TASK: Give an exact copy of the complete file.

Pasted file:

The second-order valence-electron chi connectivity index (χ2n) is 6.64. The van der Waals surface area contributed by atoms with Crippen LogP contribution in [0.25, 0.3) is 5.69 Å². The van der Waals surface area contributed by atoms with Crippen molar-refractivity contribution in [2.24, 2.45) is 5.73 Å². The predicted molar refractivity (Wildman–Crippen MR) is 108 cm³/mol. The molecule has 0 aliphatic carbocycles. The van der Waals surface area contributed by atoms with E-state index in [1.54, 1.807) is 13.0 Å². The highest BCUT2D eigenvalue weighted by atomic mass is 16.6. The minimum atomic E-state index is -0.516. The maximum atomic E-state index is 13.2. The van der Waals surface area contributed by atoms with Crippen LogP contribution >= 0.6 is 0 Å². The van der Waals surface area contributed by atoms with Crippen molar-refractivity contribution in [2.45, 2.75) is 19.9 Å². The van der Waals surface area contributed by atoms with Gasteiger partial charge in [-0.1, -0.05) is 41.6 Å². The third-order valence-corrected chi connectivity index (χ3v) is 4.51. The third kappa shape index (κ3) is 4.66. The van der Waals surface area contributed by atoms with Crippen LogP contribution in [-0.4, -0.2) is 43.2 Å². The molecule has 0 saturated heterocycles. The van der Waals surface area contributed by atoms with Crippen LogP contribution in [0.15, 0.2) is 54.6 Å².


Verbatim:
The second-order valence-electron chi connectivity index (χ2n) is 6.64. The van der Waals surface area contributed by atoms with Crippen LogP contribution in [0.25, 0.3) is 5.69 Å². The van der Waals surface area contributed by atoms with Crippen molar-refractivity contribution in [2.24, 2.45) is 5.73 Å². The predicted molar refractivity (Wildman–Crippen MR) is 108 cm³/mol. The molecule has 0 aliphatic carbocycles. The van der Waals surface area contributed by atoms with E-state index in [1.54, 1.807) is 13.0 Å². The highest BCUT2D eigenvalue weighted by atomic mass is 16.6. The minimum atomic E-state index is -0.516. The maximum atomic E-state index is 13.2. The van der Waals surface area contributed by atoms with Crippen LogP contribution >= 0.6 is 0 Å². The van der Waals surface area contributed by atoms with Crippen molar-refractivity contribution in [2.45, 2.75) is 19.9 Å². The van der Waals surface area contributed by atoms with Gasteiger partial charge in [-0.1, -0.05) is 41.6 Å². The third-order valence-corrected chi connectivity index (χ3v) is 4.51. The third kappa shape index (κ3) is 4.66. The van der Waals surface area contributed by atoms with Crippen LogP contribution in [-0.4, -0.2) is 43.2 Å². The molecule has 0 saturated heterocycles. The van der Waals surface area contributed by atoms with Crippen LogP contribution in [0.15, 0.2) is 54.6 Å².